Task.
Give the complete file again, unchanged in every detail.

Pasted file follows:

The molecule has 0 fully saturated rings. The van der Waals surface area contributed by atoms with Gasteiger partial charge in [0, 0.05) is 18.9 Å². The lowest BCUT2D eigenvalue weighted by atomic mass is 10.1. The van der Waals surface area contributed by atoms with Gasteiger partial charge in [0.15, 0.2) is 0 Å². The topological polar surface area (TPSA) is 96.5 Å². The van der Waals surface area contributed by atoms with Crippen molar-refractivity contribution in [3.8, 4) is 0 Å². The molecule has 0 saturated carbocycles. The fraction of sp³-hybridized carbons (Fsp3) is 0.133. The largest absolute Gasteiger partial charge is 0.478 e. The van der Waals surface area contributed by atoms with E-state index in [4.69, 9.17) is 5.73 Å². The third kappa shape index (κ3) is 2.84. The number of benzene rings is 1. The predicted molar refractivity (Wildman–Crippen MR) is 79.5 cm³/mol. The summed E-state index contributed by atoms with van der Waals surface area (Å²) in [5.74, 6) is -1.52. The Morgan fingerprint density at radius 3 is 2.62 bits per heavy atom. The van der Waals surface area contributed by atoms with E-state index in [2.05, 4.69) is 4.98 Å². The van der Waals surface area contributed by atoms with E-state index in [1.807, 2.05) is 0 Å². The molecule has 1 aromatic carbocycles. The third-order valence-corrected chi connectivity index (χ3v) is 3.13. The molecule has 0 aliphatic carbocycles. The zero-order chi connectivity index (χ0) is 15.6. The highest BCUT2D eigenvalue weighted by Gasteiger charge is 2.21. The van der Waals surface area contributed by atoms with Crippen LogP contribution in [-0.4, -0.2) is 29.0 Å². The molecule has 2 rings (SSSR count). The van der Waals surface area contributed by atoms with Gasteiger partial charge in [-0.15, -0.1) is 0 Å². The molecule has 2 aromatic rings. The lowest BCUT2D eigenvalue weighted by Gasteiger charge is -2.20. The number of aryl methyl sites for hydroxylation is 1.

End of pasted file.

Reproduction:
The molecule has 0 fully saturated rings. The van der Waals surface area contributed by atoms with Gasteiger partial charge in [0, 0.05) is 18.9 Å². The lowest BCUT2D eigenvalue weighted by atomic mass is 10.1. The van der Waals surface area contributed by atoms with Gasteiger partial charge in [0.15, 0.2) is 0 Å². The topological polar surface area (TPSA) is 96.5 Å². The van der Waals surface area contributed by atoms with Crippen molar-refractivity contribution in [3.8, 4) is 0 Å². The molecule has 0 saturated carbocycles. The fraction of sp³-hybridized carbons (Fsp3) is 0.133. The largest absolute Gasteiger partial charge is 0.478 e. The van der Waals surface area contributed by atoms with E-state index in [4.69, 9.17) is 5.73 Å². The third kappa shape index (κ3) is 2.84. The number of benzene rings is 1. The predicted molar refractivity (Wildman–Crippen MR) is 79.5 cm³/mol. The summed E-state index contributed by atoms with van der Waals surface area (Å²) in [5.74, 6) is -1.52. The Morgan fingerprint density at radius 3 is 2.62 bits per heavy atom. The van der Waals surface area contributed by atoms with E-state index in [2.05, 4.69) is 4.98 Å². The van der Waals surface area contributed by atoms with E-state index in [1.807, 2.05) is 0 Å². The molecule has 1 aromatic carbocycles. The third-order valence-corrected chi connectivity index (χ3v) is 3.13. The molecule has 0 aliphatic carbocycles. The zero-order chi connectivity index (χ0) is 15.6. The highest BCUT2D eigenvalue weighted by Gasteiger charge is 2.21. The van der Waals surface area contributed by atoms with Crippen LogP contribution in [-0.4, -0.2) is 29.0 Å². The molecule has 2 rings (SSSR count). The van der Waals surface area contributed by atoms with Gasteiger partial charge in [-0.15, -0.1) is 0 Å². The molecule has 2 aromatic rings. The lowest BCUT2D eigenvalue weighted by Gasteiger charge is -2.20. The number of aryl methyl sites for hydroxylation is 1.